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Lymphatic filariasis
April 28, 2006 7:01 AM   Subscribe

Lymphatic filariasis (or, more dramatically, "elephantiasis") is spread by mosquitoes. The mosquitoes transmit worms to your blood, the worms mate while you sleep, and their progeny travel to your lymph nodes to live a happy life. Unfortunately for you, the worms can get too big, allowing fluid to collect in your limbs or scrotum. Lucky for your neighbors, the disease can be controlled using salt. (China already did it).
posted by stemlot (9 comments total)

 
Cool topic. Filarial diseases are teh haxxor!

The missing wikipedia links to other important filarial diseases.

The first two you got are sheathed

The other sheathed is Loa Loa.

Unsheathed microfiliaria include: Onchocerca , Mansonella, and Dirofilaria (which is the reason your dog takes a pill every month).

Oncocherca is the cause of river blindness. It is a fascinating disease with a very interesting treatment history. It's one of the things you can actually praise a major pharmaceutical company (Merck) for doing. They donate it for free in perpetuity.

Anyways I'm a pathologist so this stuff is just fascinating to me. In order to prove that a patient has this you have to draw blood samples when the vector (mosquito, fly) is feeding (in the native country). This is the only time that the microfilaria will be detectable in the bloodstream. This often is the middle of the night (~ 3AM) or so in the states.
posted by i_am_a_Jedi at 7:35 AM on April 28, 2006


Or, more incorrectly, elephantitis
posted by rxrfrx at 7:54 AM on April 28, 2006


A friend and I were just discussing this the other day. I had it confused with some other parasite which I have thankfully blocked from memory.
posted by malaprohibita at 8:28 AM on April 28, 2006


I thought they actually used salt, injected into the scrotum, to make giant balls.
I apparently read the wrong sites.
posted by kika at 9:01 AM on April 28, 2006


Still remember well when I was a high school senior and went to visit my older brother to check out his college. My visit coincided with a biology professor's infamous once-a-year lecture and slideshow on nematode worms, which apparently was always packed with people not even enrolled in the course, but looking for the kind of gross-out that campus cinema couldn't provide. A Google image search on filariasis gives you more pictures (including several that stemlot links to) that probably won't leave your head for a little while. (Warning: My link is basically SFW, but many of the ones Google comes up with are pretty damn NSFW, including one of affected female genitalia and one on the second page with a whole mess of worms apparently crawling/being coaxed out of someone's ass.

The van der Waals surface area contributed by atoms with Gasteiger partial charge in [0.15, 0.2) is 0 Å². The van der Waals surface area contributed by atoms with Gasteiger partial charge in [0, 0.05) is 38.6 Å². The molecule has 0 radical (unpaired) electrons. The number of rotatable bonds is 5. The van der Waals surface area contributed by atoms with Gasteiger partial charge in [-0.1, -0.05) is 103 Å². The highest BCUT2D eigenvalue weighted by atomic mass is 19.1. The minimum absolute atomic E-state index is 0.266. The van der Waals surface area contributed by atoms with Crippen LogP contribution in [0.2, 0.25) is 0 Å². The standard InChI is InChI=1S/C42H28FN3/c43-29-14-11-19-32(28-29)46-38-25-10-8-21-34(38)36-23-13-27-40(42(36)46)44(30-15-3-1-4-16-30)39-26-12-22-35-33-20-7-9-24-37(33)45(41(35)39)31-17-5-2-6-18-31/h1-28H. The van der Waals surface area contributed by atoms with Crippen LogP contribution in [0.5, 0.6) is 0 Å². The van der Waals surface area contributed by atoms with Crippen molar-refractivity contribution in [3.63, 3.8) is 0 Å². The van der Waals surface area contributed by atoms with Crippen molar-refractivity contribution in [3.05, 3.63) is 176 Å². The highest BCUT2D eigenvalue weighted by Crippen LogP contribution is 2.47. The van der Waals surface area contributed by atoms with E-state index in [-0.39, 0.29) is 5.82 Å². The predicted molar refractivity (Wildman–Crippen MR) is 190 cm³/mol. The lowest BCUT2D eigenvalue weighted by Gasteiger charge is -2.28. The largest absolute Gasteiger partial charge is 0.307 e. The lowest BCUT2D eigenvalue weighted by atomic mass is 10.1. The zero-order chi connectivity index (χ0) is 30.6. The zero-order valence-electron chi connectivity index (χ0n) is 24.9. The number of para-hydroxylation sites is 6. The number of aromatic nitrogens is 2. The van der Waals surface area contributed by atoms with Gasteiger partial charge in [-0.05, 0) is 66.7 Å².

posted by donpedro at 1:26 PM on April 28, 2006


Educational and horrifying all at once. After looking at the map on one of those links I'm incredibly happy to live in the northern hemisphere. When I lived in Louisiana I was regularly bitten by mosquitos and all sorts of other fun swamp insects. But this makes me wonder whether there are similar worms that are spread to humans in north America...
posted by batgrlHG at 1:42 PM on April 28, 2006


A couple dumb questions: Is this condition the same as a goiter? Is the salt iodized, (commonly held to prevent of goiters.)?
posted by Blingo at 2:50 PM on April 28, 2006


Blingo:

A goiter is the result of iodine deficiency--the hormones that are produced by your thyroid gland require iodine, so if there isn't any iodine available your thyroid gland hypertrophies (grows really big) in a vain attempt to make the hormones that it can't produce.

In the case of lymphatic filariasis, salt can be laced with a deworming drug called diethylcarbamazine that will kill the little worms that swim around in your blood trying to mate. It's nice that the drug will remain stable in salt for long periods of time (it's an efficient delivery system, as demonstrated by the success of the drive to eliminate iodine deficiency), since otherwise everyone in an affected area would have to take a deworming pill once a year for at least seven years to get rid of the disease. A problem is that DEC, unlike iodine, can make you slightly ill, but the logic is that a decade of feeling ill once in a while beats a lifetime of elephant legs and swollen scrotums.
posted by stemlot at 3:24 PM on April 28, 2006




This was good. While I had heard of elephantitis before, I really had no idea that it was caused by worms. Kind of ups the ewwww factor for me.
posted by annieb at 3:14 PM on April 30, 2006


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